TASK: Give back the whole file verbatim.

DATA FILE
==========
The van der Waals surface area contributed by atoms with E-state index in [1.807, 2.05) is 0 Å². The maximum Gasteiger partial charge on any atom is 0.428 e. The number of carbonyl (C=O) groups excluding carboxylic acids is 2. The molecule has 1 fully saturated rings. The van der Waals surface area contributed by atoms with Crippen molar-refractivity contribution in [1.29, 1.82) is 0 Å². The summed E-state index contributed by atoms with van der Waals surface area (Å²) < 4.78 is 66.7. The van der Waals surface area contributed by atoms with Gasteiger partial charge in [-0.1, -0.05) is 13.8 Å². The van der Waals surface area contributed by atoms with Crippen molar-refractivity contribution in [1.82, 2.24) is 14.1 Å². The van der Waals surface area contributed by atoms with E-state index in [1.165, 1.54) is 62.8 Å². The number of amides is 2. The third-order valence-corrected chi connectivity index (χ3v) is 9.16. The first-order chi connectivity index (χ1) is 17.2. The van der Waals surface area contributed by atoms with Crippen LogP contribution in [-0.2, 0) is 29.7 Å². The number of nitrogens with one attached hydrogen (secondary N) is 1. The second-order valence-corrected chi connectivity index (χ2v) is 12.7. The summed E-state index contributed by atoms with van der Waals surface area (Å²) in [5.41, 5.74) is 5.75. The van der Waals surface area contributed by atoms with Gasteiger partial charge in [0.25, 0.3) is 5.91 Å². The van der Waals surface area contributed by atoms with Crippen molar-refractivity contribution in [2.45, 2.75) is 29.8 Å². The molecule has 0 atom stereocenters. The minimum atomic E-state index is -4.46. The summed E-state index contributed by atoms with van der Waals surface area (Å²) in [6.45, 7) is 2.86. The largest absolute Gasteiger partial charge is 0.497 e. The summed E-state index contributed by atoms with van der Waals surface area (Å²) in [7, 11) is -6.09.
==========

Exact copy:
The van der Waals surface area contributed by atoms with E-state index in [1.807, 2.05) is 0 Å². The maximum Gasteiger partial charge on any atom is 0.428 e. The number of carbonyl (C=O) groups excluding carboxylic acids is 2. The molecule has 1 fully saturated rings. The van der Waals surface area contributed by atoms with Crippen molar-refractivity contribution in [1.29, 1.82) is 0 Å². The summed E-state index contributed by atoms with van der Waals surface area (Å²) < 4.78 is 66.7. The van der Waals surface area contributed by atoms with Gasteiger partial charge in [-0.1, -0.05) is 13.8 Å². The van der Waals surface area contributed by atoms with Crippen molar-refractivity contribution in [1.82, 2.24) is 14.1 Å². The van der Waals surface area contributed by atoms with E-state index in [1.165, 1.54) is 62.8 Å². The number of amides is 2. The third-order valence-corrected chi connectivity index (χ3v) is 9.16. The first-order chi connectivity index (χ1) is 17.2. The van der Waals surface area contributed by atoms with Crippen LogP contribution in [-0.2, 0) is 29.7 Å². The number of nitrogens with one attached hydrogen (secondary N) is 1. The second-order valence-corrected chi connectivity index (χ2v) is 12.7. The summed E-state index contributed by atoms with van der Waals surface area (Å²) in [5.41, 5.74) is 5.75. The van der Waals surface area contributed by atoms with Gasteiger partial charge in [0.25, 0.3) is 5.91 Å². The van der Waals surface area contributed by atoms with Crippen molar-refractivity contribution in [2.45, 2.75) is 29.8 Å². The molecule has 0 atom stereocenters. The minimum atomic E-state index is -4.46. The summed E-state index contributed by atoms with van der Waals surface area (Å²) in [6.45, 7) is 2.86. The largest absolute Gasteiger partial charge is 0.497 e. The summed E-state index contributed by atoms with van der Waals surface area (Å²) in [7, 11) is -6.09.